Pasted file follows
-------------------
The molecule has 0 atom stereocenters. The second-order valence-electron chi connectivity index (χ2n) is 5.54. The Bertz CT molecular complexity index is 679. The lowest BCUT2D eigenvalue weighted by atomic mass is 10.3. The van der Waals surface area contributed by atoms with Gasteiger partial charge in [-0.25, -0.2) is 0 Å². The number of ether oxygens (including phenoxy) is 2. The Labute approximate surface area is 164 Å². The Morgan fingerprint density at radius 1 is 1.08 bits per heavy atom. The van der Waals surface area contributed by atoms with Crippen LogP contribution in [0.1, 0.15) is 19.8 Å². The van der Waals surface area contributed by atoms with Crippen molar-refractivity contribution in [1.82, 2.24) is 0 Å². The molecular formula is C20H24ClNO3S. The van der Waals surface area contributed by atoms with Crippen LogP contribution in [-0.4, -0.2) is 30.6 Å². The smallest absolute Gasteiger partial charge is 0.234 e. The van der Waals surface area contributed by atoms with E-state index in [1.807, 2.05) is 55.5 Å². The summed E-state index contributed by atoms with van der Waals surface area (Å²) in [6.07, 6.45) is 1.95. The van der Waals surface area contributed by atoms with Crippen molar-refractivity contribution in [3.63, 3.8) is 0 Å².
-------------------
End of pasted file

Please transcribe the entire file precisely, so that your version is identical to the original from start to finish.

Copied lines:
The molecule has 0 atom stereocenters. The second-order valence-electron chi connectivity index (χ2n) is 5.54. The Bertz CT molecular complexity index is 679. The lowest BCUT2D eigenvalue weighted by atomic mass is 10.3. The van der Waals surface area contributed by atoms with Gasteiger partial charge in [-0.25, -0.2) is 0 Å². The number of ether oxygens (including phenoxy) is 2. The Labute approximate surface area is 164 Å². The Morgan fingerprint density at radius 1 is 1.08 bits per heavy atom. The van der Waals surface area contributed by atoms with Crippen LogP contribution in [0.1, 0.15) is 19.8 Å². The van der Waals surface area contributed by atoms with Crippen molar-refractivity contribution in [1.82, 2.24) is 0 Å². The molecular formula is C20H24ClNO3S. The van der Waals surface area contributed by atoms with Crippen LogP contribution in [-0.4, -0.2) is 30.6 Å². The smallest absolute Gasteiger partial charge is 0.234 e. The van der Waals surface area contributed by atoms with E-state index in [1.807, 2.05) is 55.5 Å². The summed E-state index contributed by atoms with van der Waals surface area (Å²) in [6.07, 6.45) is 1.95. The van der Waals surface area contributed by atoms with Crippen molar-refractivity contribution in [3.63, 3.8) is 0 Å².